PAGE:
More than $2.1bn in counterfeit cheques destined for the US have been seized and 77 arrests made in Netherlands, Nigeria and Canada as part of an international crackdown on cheque fraud scams.
News of the busts came at a US conference on Wednesday launching an initiative - dubbed the Alliance for Consumer Fraud Awareness - designed to help consumers and small businesses to learn how to spot and avoid fake cheque scams. The full extent of the fraud is unknown, but scams in which fraudsters trick consumers into accepting phoney cheques or money orders and wiring some of the money in return are increasing at an alarming rate, according to the National Consumers League (NCL).
The NCL received more reports about fake cheque frauds by the middle of September than the whole of 2006. Victims of fake cheque scams are losing an average of $3,000 to $4,000.
Prospective marks are offered "processing fees" for depositing cheques which later turn out to be bogus. The trick works because US banking customers are often quickly credited for deposits. Although funds appear in accounts, leading targets to believe all is well, they have not been cleared through the system. Days later when the banks discover the cheques are fake and deduct funds, the victims - who've already sent money to fraudsters thinking that all is well - are left out of pocket.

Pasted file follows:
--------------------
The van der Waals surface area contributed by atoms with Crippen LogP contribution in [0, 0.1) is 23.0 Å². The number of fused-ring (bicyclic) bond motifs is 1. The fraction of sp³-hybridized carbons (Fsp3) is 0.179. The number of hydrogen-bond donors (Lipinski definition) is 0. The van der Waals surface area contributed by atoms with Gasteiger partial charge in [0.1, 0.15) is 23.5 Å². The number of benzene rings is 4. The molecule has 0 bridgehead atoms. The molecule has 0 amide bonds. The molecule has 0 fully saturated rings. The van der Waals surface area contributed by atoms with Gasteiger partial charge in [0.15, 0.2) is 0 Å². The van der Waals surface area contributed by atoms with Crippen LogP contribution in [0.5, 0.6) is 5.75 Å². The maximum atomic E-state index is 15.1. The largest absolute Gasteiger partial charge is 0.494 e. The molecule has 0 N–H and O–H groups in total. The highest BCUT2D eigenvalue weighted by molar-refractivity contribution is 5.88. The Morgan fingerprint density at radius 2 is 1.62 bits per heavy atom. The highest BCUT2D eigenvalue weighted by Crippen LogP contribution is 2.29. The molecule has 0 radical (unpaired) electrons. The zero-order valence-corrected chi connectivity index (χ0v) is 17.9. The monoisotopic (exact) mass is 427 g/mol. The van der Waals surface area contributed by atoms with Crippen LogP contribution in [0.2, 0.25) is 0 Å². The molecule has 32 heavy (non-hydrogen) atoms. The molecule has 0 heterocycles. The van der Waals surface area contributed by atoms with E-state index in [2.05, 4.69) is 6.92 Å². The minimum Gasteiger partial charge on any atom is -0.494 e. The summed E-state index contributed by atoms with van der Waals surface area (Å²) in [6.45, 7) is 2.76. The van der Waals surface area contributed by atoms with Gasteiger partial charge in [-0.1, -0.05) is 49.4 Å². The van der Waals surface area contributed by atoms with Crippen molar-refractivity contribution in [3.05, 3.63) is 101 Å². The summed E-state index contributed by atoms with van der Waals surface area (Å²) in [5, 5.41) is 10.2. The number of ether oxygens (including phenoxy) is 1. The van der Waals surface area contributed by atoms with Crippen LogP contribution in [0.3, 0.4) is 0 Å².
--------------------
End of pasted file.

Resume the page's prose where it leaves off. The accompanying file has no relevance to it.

Many potential victims are unaware that they are liable for losses if the cheques they deposit prove to be hooky. NCL’s new FakeChecks.org website aims to help educate consumers on the issue.
"The most important thing consumers need to know to protect themselves from fake cheque scams is that there is no legitimate reason why anyone would give you a cheque or money order and ask you to wire money anywhere in return," said Susan Grant, NCL vice president of public policy.
A recent international operation targeting the scam led to 16 arrests in Nigeria, 60 in the Netherlands and one in Canada, according to Greg Campbell, US Postal Inspection Service inspector in charge of global security. Three suspects from the Netherlands and Nigeria have been extradited the US and are awaiting trial. Extradition proceedings are pending against five others, Reuters reports. It adds that UK police were also involved in the operation. ®